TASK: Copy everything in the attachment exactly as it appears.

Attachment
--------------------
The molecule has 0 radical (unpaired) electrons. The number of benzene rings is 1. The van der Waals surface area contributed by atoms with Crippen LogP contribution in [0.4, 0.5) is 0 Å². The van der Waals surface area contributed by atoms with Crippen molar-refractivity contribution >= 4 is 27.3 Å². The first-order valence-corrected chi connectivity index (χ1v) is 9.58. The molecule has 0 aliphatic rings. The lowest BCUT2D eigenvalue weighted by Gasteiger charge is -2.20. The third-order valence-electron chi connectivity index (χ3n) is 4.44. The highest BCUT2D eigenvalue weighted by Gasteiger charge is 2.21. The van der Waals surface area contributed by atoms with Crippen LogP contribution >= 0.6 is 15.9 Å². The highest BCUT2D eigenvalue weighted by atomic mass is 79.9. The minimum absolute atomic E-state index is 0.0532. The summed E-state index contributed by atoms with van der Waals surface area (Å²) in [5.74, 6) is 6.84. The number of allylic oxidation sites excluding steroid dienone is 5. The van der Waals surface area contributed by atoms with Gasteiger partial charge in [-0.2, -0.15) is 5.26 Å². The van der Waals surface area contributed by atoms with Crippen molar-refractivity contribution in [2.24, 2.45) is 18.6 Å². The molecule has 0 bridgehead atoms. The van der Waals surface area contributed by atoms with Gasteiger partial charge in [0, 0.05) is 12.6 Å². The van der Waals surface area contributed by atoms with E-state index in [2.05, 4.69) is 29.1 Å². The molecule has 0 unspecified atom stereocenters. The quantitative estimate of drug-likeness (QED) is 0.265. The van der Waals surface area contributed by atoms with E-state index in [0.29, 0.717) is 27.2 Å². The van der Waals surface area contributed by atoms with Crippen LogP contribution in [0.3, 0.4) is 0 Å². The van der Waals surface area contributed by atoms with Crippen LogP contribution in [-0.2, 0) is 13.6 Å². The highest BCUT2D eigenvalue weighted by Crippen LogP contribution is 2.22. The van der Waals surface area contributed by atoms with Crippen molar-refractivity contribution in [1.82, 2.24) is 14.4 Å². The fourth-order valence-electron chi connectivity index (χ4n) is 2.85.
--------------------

The molecule has 0 radical (unpaired) electrons. The number of benzene rings is 1. The van der Waals surface area contributed by atoms with Crippen LogP contribution in [0.4, 0.5) is 0 Å². The van der Waals surface area contributed by atoms with Crippen molar-refractivity contribution >= 4 is 27.3 Å². The first-order valence-corrected chi connectivity index (χ1v) is 9.58. The molecule has 0 aliphatic rings. The lowest BCUT2D eigenvalue weighted by Gasteiger charge is -2.20. The third-order valence-electron chi connectivity index (χ3n) is 4.44. The highest BCUT2D eigenvalue weighted by Gasteiger charge is 2.21. The van der Waals surface area contributed by atoms with Crippen LogP contribution >= 0.6 is 15.9 Å². The highest BCUT2D eigenvalue weighted by atomic mass is 79.9. The minimum absolute atomic E-state index is 0.0532. The summed E-state index contributed by atoms with van der Waals surface area (Å²) in [5.74, 6) is 6.84. The number of allylic oxidation sites excluding steroid dienone is 5. The van der Waals surface area contributed by atoms with Gasteiger partial charge in [-0.2, -0.15) is 5.26 Å². The van der Waals surface area contributed by atoms with Crippen molar-refractivity contribution in [2.24, 2.45) is 18.6 Å². The molecule has 0 bridgehead atoms. The van der Waals surface area contributed by atoms with Gasteiger partial charge in [0, 0.05) is 12.6 Å². The van der Waals surface area contributed by atoms with E-state index in [2.05, 4.69) is 29.1 Å². The molecule has 0 unspecified atom stereocenters. The quantitative estimate of drug-likeness (QED) is 0.265. The van der Waals surface area contributed by atoms with E-state index in [0.29, 0.717) is 27.2 Å². The van der Waals surface area contributed by atoms with Crippen LogP contribution in [0.3, 0.4) is 0 Å². The van der Waals surface area contributed by atoms with Crippen LogP contribution in [-0.2, 0) is 13.6 Å². The highest BCUT2D eigenvalue weighted by Crippen LogP contribution is 2.22. The van der Waals surface area contributed by atoms with Crippen molar-refractivity contribution in [1.82, 2.24) is 14.4 Å². The fourth-order valence-electron chi connectivity index (χ4n) is 2.85.